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Debate on SEX TRAFFICKING IN CAMBODIA

January 11, 2005 12:00 AM
By Liz Lynne in European Parliament

While a member of this parliament and when I was a member of the British parliament I have sought to raise the issue of trafficking and sexual exploitation of women and children throughout the world. But even for someone like myself the situation in Cambodia is deeply shocking. Trafficking has exploded since the early 1990s. Estimates vary from 18,000 sex workers to 100,000.

Many of these women/girls are trafficked in and out of Cambodia to work in the sex industry but the largest numbers are trafficked within Cambodia itself. The country's location, poverty, weak law enforcement and war torn infrastructure as well as corruption provide an ideal environment for traffickers.

Cambodian women may be driven into the sex trade through poverty, lack of education and the breakdown of security within the family due to domestic violence. As many as one in ten woman working in the sex industry have been sold to criminals by members of their own family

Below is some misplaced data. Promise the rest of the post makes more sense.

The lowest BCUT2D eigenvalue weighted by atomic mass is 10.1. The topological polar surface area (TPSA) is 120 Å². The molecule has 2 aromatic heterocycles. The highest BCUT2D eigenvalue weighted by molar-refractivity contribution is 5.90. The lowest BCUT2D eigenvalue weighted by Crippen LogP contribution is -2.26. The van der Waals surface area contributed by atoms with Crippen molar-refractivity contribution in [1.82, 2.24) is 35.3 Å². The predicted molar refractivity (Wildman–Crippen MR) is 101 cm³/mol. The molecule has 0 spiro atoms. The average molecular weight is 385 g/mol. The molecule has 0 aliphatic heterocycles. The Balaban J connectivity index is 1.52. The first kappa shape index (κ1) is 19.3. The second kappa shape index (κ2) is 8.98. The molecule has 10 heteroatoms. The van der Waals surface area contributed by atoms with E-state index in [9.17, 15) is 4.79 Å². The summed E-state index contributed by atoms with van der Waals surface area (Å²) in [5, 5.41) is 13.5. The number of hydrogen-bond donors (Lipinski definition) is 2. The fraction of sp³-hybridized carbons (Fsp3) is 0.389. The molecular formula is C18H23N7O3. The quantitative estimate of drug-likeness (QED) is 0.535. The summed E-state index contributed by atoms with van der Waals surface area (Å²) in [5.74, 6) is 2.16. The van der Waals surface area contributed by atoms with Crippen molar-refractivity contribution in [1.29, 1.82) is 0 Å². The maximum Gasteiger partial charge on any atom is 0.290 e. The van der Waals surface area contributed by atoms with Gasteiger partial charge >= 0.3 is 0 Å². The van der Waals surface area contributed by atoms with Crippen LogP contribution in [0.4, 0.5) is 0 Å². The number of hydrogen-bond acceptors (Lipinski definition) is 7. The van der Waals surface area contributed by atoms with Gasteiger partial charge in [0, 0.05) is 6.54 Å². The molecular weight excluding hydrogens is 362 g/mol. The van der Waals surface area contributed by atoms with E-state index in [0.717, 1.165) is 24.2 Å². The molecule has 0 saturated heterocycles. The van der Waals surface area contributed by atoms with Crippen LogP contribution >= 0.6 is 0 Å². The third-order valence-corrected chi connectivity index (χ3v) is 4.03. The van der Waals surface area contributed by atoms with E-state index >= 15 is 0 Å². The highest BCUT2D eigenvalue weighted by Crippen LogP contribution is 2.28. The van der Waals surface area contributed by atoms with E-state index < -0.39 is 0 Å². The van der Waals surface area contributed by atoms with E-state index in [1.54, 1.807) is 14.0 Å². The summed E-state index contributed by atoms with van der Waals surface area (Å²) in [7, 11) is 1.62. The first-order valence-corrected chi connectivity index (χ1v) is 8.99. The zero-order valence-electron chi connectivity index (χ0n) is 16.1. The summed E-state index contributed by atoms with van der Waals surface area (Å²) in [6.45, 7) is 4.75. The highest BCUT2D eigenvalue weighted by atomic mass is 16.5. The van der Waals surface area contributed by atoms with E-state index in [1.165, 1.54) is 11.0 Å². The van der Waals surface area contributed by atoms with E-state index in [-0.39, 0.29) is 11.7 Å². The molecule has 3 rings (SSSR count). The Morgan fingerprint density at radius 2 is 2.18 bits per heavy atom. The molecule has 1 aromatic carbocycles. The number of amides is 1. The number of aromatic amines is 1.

As an illegal trade, prostitution and trafficking are both complex and difficult to combat, with the key facilitators frequently being protected and therefore going unpunished. According to a Cambodia NGO, "Police, military police, army and other state personnel are deeply enmeshed in the trade, actively running or protecting trafficking rings and brothels." In the case of trafficking, perpetrators can also expect to receive assistance from immigration officials in the majoring trafficking towns.

It is estimated that the judiciary fail to convict in 94% of cases. Often it is the poor who are convicted, such as the mother selling her daughter to put food on the table.

The EU must work with governments, local and international NGOs to overcome this culture of impunity and corruption within the sex trade. Co-operation between countries such as Thailand, Vietnam and Hong Kong is imperative to stop the flow of sex workers, and the increased training and education of border police.

Sex workers need to have greater access to affordable legal advice to increase convictions and continued education on HIV/AIDS prevention. Due to the social stigma attached, NGOs require increased funding and assistance to rehabilitate and re-settle victims. Ultimately, the EU must continue targeting development aid to the most poverty-stricken areas of Cambodia in an effort to stop young women from entering the trade through desperation.